Leaders in Manchester and Nashua asked senators to consider restoring the loss of school aid, which is due to the way that funding is counted.
Nashua Mayor Jim Donchess explained that some funding is based on the number of free and reduced lunches and the overall number of kids in public schools. He said those numbers this year are “artificially low” because due to the pandemic, people no longer needing to fill out paperwork for free and reduced lunches.
Manchester could face a shortfall of $7.4 million even if the schools get a tax cap increase, said Leslie Want of the Manchester School Board.
Donchess said it could all lead to higher local taxes.
Ken Barnes, told the Senate committee he supports the removal of school voucher language from the budget “because I think it is a terrible idea and discrimination against our public school children and a bad use of money.”
There was overwhelming opposition among the speakers Tuesday afternoon to a section inserted in House Bill 2 related to the teaching of “divisive concepts” of racism, sexism, and other topics in schools, formerly known as House Bill 544.
Based on a former Trump Administration executive order, the language would prohibit the teaching of “divisive concepts” and limit training or state contracts related to such teachings.
Asma Elhuni, of Rights and Democracy NH, said, “If we can’t talk about it we will never be able to address” systemic racism and sexism.
“It will not magically disappear,” Elhuni stated noting anti-racism posts on social media by legislators.
Christopher Becker, a public charter school teacher, said he also fears that the language in the former HB 544 is a “Trojan horse” for censorship in schools.
He said high school students are uniquely able to see racism and sexism without it being spun or characterized by a teacher “because they are intelligent enough to identify it on their own.”
“It’s not a home-grown effort,” noted Devon Chaffee of the ACLU of New Hampshire regarding the “divisive concepts” language reference in the proposed House budget.
She noted this is being seen across the country, as an effort to ban conversations in schools about the nation’s history and heritage, cultural differences, and history which in some cases has led to systemic racism and implicit bias.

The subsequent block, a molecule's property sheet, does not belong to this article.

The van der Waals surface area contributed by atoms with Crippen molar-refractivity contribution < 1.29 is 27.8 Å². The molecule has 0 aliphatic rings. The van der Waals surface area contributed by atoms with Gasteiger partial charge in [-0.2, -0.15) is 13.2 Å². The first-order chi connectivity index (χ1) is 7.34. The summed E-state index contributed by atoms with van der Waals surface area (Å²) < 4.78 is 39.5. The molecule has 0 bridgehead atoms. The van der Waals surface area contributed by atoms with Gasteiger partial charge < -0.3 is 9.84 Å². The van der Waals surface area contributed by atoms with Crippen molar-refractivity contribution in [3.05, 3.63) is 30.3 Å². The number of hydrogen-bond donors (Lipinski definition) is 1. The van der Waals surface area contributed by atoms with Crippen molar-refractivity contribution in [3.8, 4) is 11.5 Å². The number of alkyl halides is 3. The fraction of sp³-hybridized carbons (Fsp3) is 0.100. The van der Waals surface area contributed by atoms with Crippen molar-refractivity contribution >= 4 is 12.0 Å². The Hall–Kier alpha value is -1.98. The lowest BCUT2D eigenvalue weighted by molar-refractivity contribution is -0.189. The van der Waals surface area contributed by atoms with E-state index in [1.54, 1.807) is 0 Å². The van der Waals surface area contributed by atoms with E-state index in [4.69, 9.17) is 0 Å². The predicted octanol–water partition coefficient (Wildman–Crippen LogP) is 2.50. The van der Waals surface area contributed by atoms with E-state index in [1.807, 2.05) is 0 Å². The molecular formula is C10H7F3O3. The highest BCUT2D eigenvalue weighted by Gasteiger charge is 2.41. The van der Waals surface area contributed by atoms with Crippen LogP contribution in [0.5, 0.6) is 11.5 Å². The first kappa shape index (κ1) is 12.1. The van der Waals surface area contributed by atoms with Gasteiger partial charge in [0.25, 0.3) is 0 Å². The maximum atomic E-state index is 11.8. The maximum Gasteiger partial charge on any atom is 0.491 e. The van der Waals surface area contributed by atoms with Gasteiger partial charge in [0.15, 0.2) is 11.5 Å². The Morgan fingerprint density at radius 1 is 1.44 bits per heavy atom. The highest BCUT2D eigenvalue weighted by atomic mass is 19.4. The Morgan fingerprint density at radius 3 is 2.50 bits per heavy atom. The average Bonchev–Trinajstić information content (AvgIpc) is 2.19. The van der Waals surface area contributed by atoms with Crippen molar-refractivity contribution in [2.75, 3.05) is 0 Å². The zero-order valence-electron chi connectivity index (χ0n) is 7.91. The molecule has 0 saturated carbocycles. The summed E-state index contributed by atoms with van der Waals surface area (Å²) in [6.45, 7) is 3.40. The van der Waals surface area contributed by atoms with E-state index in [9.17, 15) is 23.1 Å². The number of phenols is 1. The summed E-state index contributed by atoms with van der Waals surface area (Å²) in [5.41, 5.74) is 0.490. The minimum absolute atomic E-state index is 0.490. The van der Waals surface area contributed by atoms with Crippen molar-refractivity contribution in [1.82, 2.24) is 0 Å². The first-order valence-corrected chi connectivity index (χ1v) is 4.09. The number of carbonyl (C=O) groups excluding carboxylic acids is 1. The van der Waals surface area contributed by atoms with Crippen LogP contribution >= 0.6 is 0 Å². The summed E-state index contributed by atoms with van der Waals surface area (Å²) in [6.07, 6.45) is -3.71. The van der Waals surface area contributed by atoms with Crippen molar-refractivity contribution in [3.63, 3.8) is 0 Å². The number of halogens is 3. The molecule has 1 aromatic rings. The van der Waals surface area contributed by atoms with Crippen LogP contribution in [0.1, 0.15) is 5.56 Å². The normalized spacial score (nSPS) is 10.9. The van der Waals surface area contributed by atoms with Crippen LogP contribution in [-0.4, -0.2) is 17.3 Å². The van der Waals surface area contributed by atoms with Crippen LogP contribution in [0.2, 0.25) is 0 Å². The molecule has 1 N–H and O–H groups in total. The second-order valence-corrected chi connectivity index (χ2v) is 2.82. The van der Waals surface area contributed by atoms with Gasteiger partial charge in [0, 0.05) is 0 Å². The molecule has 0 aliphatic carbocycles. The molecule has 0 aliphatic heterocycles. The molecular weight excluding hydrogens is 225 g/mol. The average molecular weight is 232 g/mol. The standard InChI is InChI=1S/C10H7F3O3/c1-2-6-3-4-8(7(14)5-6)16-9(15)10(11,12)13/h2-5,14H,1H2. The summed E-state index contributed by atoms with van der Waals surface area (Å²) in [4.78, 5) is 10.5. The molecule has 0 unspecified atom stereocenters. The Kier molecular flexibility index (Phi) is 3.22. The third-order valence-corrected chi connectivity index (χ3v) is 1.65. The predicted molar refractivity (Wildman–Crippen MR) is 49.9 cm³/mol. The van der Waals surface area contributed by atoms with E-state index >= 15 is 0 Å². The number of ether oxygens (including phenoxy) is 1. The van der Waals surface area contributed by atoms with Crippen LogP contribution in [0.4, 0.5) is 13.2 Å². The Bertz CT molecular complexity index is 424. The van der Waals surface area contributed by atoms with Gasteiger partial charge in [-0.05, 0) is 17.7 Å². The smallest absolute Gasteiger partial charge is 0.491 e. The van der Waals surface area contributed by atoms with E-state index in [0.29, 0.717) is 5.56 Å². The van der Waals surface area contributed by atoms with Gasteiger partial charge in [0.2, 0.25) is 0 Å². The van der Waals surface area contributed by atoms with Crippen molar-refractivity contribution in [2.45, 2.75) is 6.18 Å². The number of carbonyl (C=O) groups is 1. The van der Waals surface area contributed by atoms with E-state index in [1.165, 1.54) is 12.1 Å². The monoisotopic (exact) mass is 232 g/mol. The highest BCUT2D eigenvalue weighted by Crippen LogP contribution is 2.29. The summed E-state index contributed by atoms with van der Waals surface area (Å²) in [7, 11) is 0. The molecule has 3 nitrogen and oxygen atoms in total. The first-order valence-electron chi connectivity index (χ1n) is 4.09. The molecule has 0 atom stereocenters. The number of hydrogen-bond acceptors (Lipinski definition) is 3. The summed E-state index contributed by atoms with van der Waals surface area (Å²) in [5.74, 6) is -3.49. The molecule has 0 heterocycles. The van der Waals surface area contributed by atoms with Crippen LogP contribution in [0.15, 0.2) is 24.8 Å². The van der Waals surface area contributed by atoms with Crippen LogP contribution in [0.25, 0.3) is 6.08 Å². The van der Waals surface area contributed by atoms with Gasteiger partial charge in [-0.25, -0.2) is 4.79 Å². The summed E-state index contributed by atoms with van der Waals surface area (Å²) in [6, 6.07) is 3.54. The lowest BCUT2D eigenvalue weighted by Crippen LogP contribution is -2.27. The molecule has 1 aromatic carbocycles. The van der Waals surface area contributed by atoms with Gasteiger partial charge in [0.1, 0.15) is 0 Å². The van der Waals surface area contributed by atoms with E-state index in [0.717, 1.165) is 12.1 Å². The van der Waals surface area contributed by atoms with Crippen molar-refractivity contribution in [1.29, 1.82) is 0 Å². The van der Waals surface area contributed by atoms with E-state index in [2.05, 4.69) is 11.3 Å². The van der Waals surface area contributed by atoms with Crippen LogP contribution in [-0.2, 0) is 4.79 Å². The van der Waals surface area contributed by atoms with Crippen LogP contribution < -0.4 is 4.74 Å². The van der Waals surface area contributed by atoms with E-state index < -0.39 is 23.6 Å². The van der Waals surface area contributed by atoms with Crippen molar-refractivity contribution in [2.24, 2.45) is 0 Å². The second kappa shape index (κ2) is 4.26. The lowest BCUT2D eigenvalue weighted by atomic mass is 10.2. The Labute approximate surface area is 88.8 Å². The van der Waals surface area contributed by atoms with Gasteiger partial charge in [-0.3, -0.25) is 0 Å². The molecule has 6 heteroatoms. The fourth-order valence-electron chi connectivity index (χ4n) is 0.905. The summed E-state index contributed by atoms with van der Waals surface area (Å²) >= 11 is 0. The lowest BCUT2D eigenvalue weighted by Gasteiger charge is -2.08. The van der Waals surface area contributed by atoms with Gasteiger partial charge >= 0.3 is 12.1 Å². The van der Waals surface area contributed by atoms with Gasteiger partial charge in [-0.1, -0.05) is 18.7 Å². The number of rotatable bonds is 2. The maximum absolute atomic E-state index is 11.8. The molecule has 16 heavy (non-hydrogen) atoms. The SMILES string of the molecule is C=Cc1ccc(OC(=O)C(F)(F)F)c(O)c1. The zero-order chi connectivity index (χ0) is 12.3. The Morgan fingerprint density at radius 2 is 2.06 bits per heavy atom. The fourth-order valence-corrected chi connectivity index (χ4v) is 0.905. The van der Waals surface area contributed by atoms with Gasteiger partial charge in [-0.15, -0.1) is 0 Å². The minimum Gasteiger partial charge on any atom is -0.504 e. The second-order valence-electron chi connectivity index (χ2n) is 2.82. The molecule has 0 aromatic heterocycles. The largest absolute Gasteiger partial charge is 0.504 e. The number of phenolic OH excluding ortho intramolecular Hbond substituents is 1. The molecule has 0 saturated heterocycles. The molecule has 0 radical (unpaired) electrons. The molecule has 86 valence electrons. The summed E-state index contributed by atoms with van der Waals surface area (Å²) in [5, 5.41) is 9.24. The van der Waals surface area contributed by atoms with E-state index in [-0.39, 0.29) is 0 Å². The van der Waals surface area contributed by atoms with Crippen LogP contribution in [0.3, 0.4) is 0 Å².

Lindsey Collins of Plymouth said the state has no business in this realm.
“Who does this protect?” she asked “It protects racism.”
JJ Smith asked why the state would “stop good discussions of what our history is?” by including the “divisive concepts” ban in the budget.
Barnes also asked to remove the “divisive concepts” language from the budget “because it doesn’t belong there and it turns freedom of speech and thought on its head” and it would lead to costly and unnecessary lawsuits.
NH “PEOPLE’S BUDGET”
Advocates from the New Hampshire People’s Budget Coalition gathered at the State House just before the virtual public hearing to demand that the Senate deliver a better budget than the version presented by the governor and the House.
The Coalition encompasses more than 20+ organizations and center around issues of justice: Education, Health Care, Disability Rights, Housing, Racial Justice, Fair Taxation, Public Services, and Economic Justice, and Transparency in the budget process.
Maggie Fogarty from the American Friends Service Committee opposed the budget as part of the NH People’s Budget movement and she said “we deserve better” as a wealthy state.
“Overall, these budget documents fall far short of what the people deserve” for services, she said, noting that they deserve a budget that “invests in all of us.”